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Starting at the top. A stellar debut,
This review is from: The Party's Over (Audio CD)
I remember sitting on the floor one evening in 1982 watching MTV when this new video came on that caught my attention. People had no mouths, others were in white suits, the drummer was swinging his head left to right, batting his little pony tail back and forth while creating this awesome drum hook. The band and song were called 'Talk Talk', and I fell in love. Each time the video aired I got all excited, but I could never find their then-new EP at my local store, which was really just a 5-song taste of their upcoming full length LP. But I was only 12 years old and only had one record store to choose from. The video eventually dropped from MTV's rotation and my mom dumped cable, because I wouldn't let her watch a movie without me having to switch it to MTV numerous times throughout. Bad kids.
By 1984, we had cable again and Talk Talk re-emerged on MTV with their new song and album 'It's My Life'. But in addition to this video, MTV also started playing some previously unseen version of their first video 'Talk Talk'. This video opened with a spinning record and showed the band in cages. I fell in love all over again, and wouldn't let the album elude me this time. After all, I was now 14 and had expanded my record shopping to the next town. But even then I had to special order a copy of the LP The Party's Over. When it arrived, I was ecstatic! I couldn't wait to get it onto the turntable after all this time.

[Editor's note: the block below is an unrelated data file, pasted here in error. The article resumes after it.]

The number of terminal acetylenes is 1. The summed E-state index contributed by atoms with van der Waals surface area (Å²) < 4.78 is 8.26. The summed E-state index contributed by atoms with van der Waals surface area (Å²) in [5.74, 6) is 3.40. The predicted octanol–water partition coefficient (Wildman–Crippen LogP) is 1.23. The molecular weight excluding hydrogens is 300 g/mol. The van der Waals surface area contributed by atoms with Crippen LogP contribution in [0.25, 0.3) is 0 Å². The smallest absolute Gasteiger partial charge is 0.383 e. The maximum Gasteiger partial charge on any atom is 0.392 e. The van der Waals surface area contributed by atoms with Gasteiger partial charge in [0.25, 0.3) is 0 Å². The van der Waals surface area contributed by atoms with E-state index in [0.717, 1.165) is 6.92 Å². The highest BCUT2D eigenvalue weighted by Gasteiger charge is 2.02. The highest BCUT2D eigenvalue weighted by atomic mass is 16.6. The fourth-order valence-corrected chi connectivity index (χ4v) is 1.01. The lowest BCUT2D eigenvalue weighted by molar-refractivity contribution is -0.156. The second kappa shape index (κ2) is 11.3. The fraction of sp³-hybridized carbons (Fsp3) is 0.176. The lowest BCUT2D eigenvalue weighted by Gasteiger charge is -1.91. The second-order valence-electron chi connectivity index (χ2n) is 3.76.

Wow, what can I say. The album was an instant favorite for me. Talk Talk's sound at this time consisted of voice, keyboard, bass and drums. That's right, no guitar. And it was a wonderful change to the Heavy Metal garbage MTV was mixing in with the New Wave videos at the time. I remember my immediate favorites from The Party's Over being those with more heavy drumming, such as the intense and catchy classic 'Hate', as well as their UK hit single 'Today'. The album continued to grow on me with the upbeat 'Another Word' and the somber 'Have You Heard The News?'. Even the 6+ minute title track was stunning, as it slowly builds to a shiver-inducing end. Eventually, all the songs would grow on me, save their debut single, the weak 'Mirror Man'. But 8 out of 9 tracks is pretty impressive.
Though I also bought the It's My Life LP in 1984, it had little impact on me, aside from the singles. It would be nearly 30 years before I owned the CD and discovered that, though very different to their debut, It's My Life also had some great songs. By their third album, The Colour Of Spring, there was little excitement left. Then came Spirit of Eden, and I was completely bored. So for me, Talk Talk was one brilliant debut album, a pretty good second album, and little else. Their intentional changes in sound seemed to almost sabotage their success, yet their following still remains quite strong, as indicated by this latest (2012) repackaging of this, and their other EMI albums. Good for them.
And for the collector, I would also recommend the Asides Besides compilation. Though it's always been advertised as a "Limited Edition", it's still available 15 years after its release. It contains the mediocre 12" mixes of 'Talk Talk' and 'Today', but also contains the excellent B sides 'Strike Up The Band' and '?'. Both are essential extensions of The Party's Over sound. The only track from this era that I don't think ever made it to CD was the 12" version of 'It's So Serious'. It's got a much better mix than the album version, and even an extra verse. Well worth seeking out.